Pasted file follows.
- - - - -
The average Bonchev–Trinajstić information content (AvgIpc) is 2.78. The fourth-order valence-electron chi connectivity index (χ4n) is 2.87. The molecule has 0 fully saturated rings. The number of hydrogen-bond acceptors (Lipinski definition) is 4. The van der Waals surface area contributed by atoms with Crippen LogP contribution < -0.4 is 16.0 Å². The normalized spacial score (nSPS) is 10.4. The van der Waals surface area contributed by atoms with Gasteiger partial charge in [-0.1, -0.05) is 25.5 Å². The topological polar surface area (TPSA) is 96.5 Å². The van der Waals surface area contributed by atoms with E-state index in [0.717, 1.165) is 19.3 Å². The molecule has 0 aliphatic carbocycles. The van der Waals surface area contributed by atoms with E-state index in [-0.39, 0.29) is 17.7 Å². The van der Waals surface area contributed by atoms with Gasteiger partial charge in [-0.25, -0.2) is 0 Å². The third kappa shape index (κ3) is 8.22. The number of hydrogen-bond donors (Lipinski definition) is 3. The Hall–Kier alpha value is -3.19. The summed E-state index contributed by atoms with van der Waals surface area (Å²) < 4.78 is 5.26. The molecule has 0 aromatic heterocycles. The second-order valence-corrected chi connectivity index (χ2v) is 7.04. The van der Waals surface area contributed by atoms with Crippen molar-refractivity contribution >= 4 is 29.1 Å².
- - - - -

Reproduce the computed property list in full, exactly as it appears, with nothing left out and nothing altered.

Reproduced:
The average Bonchev–Trinajstić information content (AvgIpc) is 2.78. The fourth-order valence-electron chi connectivity index (χ4n) is 2.87. The molecule has 0 fully saturated rings. The number of hydrogen-bond acceptors (Lipinski definition) is 4. The van der Waals surface area contributed by atoms with Crippen LogP contribution < -0.4 is 16.0 Å². The normalized spacial score (nSPS) is 10.4. The van der Waals surface area contributed by atoms with Gasteiger partial charge in [-0.1, -0.05) is 25.5 Å². The topological polar surface area (TPSA) is 96.5 Å². The van der Waals surface area contributed by atoms with E-state index in [0.717, 1.165) is 19.3 Å². The molecule has 0 aliphatic carbocycles. The van der Waals surface area contributed by atoms with E-state index in [-0.39, 0.29) is 17.7 Å². The van der Waals surface area contributed by atoms with Gasteiger partial charge in [-0.25, -0.2) is 0 Å². The third kappa shape index (κ3) is 8.22. The number of hydrogen-bond donors (Lipinski definition) is 3. The Hall–Kier alpha value is -3.19. The summed E-state index contributed by atoms with van der Waals surface area (Å²) < 4.78 is 5.26. The molecule has 0 aromatic heterocycles. The second-order valence-corrected chi connectivity index (χ2v) is 7.04. The van der Waals surface area contributed by atoms with Crippen molar-refractivity contribution >= 4 is 29.1 Å².